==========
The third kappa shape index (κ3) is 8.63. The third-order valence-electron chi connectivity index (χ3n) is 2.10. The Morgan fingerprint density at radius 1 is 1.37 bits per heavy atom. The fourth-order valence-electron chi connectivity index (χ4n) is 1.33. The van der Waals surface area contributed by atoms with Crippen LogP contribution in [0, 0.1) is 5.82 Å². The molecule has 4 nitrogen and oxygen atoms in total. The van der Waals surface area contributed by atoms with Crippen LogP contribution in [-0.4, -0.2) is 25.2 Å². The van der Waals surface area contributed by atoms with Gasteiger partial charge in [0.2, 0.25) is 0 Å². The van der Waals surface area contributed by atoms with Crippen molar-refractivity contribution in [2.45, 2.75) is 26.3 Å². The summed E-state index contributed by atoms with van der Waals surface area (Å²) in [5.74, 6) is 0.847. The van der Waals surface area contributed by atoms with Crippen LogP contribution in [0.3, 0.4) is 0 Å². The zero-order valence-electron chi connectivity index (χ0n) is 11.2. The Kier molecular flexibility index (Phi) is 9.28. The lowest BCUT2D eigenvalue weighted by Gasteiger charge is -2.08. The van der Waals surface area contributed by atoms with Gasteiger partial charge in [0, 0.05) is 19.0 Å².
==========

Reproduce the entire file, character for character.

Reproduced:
The third kappa shape index (κ3) is 8.63. The third-order valence-electron chi connectivity index (χ3n) is 2.10. The Morgan fingerprint density at radius 1 is 1.37 bits per heavy atom. The fourth-order valence-electron chi connectivity index (χ4n) is 1.33. The van der Waals surface area contributed by atoms with Crippen LogP contribution in [0, 0.1) is 5.82 Å². The molecule has 4 nitrogen and oxygen atoms in total. The van der Waals surface area contributed by atoms with Crippen LogP contribution in [-0.4, -0.2) is 25.2 Å². The van der Waals surface area contributed by atoms with Gasteiger partial charge in [0.2, 0.25) is 0 Å². The van der Waals surface area contributed by atoms with Crippen molar-refractivity contribution in [2.45, 2.75) is 26.3 Å². The summed E-state index contributed by atoms with van der Waals surface area (Å²) in [5.74, 6) is 0.847. The van der Waals surface area contributed by atoms with Crippen LogP contribution in [0.3, 0.4) is 0 Å². The zero-order valence-electron chi connectivity index (χ0n) is 11.2. The Kier molecular flexibility index (Phi) is 9.28. The lowest BCUT2D eigenvalue weighted by Gasteiger charge is -2.08. The van der Waals surface area contributed by atoms with Gasteiger partial charge in [0, 0.05) is 19.0 Å².